Master of Science (MS)
Veterinary Medical Sciences - Pathobiological Sciences
HSV-1 acquires its final envelope by budding into cytoplasmic vesicles thought to be derived from Trans-Golgi Network (TGN) membranes. This process is facilitated by interactions among the carboxyl termini of viral glycoproteins and tegument proteins. To investigate the relative importance of different viral glycoproteins in cytoplasmic virion morphogenesis, a set of recombinant viruses were constructed silencing expression of the glycoprotein E (ΔgE), the carboxyl terminus of glycoprotein D (gDΔcp), and the membrane protein UL20 (ΔUL20). In addition, recombinant viruses were constructed having the ΔgE+gDΔcp, and the ΔgE+ΔgM (glycoprotein M) deletions. These recombinant viruses were constructed using the double-red, site-directed mutagenesis system implemented on the HSV-1 genome cloned into a bacterial artificial chromosome (bac). The ΔgE, ΔgE+ΔgM, and gDΔcp viruses produced viral plaques that were approximately 50% smaller to those produced by the wild-type virus HSV-1(F strain). The gDΔcp+ΔgE recombinant virus produced viral plaques that were on the average 50% smaller to those produced by either the ΔgE, ΔgE+ΔgM, or the gDΔcp viruses. However, these viral plaques were substantially larger than those produced by previously constructed UL20-null or gK-null viruses. Kinetics of viral replication revealed that all recombinant viruses appeared to produce similar viral titers at late times post infection. However, both the gDΔcp and the ΔgE+gDΔcp viruses appeared to replicate slower than the wild-type virus or the ΔgE and ΔgE+ΔgM viruses. Electron microscopy revealed that all viruses regardless of their different gene mutations produced enveloped virions that were secreted outside, with no apparent accumulation of unenveloped capsids in the cytoplasm of infected cells. These results suggest that the gD and gE carboxyl termini, either alone or in a redundant manner, are not essential in cytoplasmic virion envelopment and egress from infected cells. Furthermore, the results show that gK/UL20 complex serves preeminent roles among all viral glycoproteins in cytoplasmic virion morphogenesis and egress.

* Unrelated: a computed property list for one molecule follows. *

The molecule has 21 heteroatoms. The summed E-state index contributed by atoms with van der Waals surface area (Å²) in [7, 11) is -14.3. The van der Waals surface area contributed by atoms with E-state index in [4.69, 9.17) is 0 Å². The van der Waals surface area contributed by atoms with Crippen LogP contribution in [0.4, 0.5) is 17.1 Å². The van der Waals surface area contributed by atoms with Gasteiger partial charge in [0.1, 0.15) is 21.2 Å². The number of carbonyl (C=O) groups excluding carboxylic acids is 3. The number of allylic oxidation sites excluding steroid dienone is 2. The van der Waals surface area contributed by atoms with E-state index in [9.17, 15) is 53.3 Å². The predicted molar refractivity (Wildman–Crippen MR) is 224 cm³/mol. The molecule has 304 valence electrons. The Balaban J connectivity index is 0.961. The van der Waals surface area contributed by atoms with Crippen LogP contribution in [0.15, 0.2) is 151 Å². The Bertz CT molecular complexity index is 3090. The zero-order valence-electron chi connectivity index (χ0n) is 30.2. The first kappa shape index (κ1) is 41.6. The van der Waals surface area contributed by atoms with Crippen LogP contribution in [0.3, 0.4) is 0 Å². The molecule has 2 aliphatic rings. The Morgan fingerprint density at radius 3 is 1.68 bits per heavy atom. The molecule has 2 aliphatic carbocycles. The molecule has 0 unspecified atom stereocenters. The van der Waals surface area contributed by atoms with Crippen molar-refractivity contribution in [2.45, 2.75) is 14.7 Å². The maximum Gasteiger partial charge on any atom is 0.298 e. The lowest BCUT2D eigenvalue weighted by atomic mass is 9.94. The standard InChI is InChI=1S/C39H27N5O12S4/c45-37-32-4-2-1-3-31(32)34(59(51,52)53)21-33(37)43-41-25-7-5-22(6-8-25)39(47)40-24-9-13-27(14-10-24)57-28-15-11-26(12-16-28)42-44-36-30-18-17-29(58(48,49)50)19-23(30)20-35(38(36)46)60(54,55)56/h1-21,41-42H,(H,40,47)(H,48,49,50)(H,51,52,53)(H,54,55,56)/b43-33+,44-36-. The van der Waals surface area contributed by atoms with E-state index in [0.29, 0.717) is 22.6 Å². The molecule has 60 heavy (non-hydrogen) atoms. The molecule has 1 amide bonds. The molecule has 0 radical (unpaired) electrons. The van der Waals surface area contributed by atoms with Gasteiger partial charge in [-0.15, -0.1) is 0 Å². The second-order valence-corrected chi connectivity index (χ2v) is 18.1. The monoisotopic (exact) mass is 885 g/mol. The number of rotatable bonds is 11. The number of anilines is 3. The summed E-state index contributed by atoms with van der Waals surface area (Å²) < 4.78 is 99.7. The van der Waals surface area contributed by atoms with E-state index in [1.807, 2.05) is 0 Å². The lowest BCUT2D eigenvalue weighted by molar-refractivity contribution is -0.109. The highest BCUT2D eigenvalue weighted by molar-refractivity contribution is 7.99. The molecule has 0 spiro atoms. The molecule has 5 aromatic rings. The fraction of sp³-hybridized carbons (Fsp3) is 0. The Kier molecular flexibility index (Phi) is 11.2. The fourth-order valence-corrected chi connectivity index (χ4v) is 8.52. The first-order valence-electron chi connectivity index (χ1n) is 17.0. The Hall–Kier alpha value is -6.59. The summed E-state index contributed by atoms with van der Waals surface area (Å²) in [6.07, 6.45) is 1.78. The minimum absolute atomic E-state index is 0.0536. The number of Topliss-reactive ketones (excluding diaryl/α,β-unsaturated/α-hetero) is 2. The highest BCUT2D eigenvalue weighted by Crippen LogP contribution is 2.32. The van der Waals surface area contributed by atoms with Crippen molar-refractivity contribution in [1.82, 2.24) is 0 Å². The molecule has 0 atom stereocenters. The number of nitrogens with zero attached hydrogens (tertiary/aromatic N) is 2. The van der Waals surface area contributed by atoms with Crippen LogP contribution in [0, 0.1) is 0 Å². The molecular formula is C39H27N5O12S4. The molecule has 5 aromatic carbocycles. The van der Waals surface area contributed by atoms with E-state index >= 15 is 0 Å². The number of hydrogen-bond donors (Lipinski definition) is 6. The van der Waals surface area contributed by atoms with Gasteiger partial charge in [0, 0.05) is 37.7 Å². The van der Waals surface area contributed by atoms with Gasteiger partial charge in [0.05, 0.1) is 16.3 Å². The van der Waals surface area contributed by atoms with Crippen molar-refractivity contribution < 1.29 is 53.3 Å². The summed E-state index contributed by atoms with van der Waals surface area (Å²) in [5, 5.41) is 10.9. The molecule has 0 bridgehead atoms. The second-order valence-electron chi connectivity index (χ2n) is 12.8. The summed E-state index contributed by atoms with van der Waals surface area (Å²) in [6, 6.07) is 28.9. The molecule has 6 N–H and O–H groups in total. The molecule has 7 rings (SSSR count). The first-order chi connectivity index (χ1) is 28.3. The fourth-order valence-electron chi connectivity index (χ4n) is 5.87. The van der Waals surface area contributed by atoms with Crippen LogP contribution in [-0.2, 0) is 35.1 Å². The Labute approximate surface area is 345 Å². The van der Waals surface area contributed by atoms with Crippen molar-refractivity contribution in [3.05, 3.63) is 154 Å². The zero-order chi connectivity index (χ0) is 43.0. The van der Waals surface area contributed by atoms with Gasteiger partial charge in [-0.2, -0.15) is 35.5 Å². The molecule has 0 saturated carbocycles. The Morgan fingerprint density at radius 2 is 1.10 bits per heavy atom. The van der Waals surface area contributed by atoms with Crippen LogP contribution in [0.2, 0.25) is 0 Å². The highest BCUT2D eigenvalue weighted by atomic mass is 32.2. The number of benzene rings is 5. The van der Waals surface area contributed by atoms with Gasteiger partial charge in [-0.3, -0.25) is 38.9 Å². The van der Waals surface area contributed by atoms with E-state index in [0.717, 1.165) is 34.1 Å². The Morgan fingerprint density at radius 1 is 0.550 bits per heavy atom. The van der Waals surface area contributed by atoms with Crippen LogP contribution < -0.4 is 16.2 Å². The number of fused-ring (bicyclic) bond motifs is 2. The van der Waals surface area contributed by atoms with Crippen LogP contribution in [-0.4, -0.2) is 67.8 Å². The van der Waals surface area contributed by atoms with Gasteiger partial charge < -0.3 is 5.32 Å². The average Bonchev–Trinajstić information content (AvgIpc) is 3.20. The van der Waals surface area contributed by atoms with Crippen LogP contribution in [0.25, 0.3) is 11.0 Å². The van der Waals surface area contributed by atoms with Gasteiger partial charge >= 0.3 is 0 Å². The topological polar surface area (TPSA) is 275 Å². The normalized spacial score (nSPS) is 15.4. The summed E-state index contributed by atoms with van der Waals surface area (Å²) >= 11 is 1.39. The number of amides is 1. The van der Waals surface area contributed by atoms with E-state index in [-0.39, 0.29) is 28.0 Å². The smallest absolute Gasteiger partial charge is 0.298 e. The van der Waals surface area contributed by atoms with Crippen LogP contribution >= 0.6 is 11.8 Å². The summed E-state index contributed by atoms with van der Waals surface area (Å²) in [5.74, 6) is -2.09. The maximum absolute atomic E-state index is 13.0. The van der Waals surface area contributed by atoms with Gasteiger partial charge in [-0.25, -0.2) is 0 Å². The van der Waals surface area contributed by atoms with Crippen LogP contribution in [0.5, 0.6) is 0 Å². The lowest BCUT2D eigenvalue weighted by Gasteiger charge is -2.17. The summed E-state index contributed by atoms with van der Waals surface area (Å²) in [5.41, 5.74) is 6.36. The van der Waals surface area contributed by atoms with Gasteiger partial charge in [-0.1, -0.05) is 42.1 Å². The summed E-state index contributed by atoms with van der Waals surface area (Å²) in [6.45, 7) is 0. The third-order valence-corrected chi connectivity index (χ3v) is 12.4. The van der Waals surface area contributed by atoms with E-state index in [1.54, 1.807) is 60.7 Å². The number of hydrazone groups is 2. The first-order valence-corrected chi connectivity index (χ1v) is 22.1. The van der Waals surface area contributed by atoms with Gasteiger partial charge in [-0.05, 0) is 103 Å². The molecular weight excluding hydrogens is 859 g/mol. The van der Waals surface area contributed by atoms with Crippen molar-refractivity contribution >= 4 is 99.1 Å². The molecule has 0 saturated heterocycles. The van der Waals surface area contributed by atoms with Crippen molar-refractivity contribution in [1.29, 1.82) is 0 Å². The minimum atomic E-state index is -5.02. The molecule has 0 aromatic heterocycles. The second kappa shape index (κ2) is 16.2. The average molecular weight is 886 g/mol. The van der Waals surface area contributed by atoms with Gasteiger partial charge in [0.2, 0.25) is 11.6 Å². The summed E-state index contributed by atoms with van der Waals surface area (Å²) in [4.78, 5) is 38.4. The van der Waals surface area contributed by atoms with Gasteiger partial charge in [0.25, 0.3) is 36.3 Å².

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Lee, HyunCheol, "Comparative roles of herpes simplex virus type 1 (HSV-1) glycoproteins in cytoplasmic virion egress" (2008). LSU Master's Theses. 898.
Konstantin Gus Kousoulas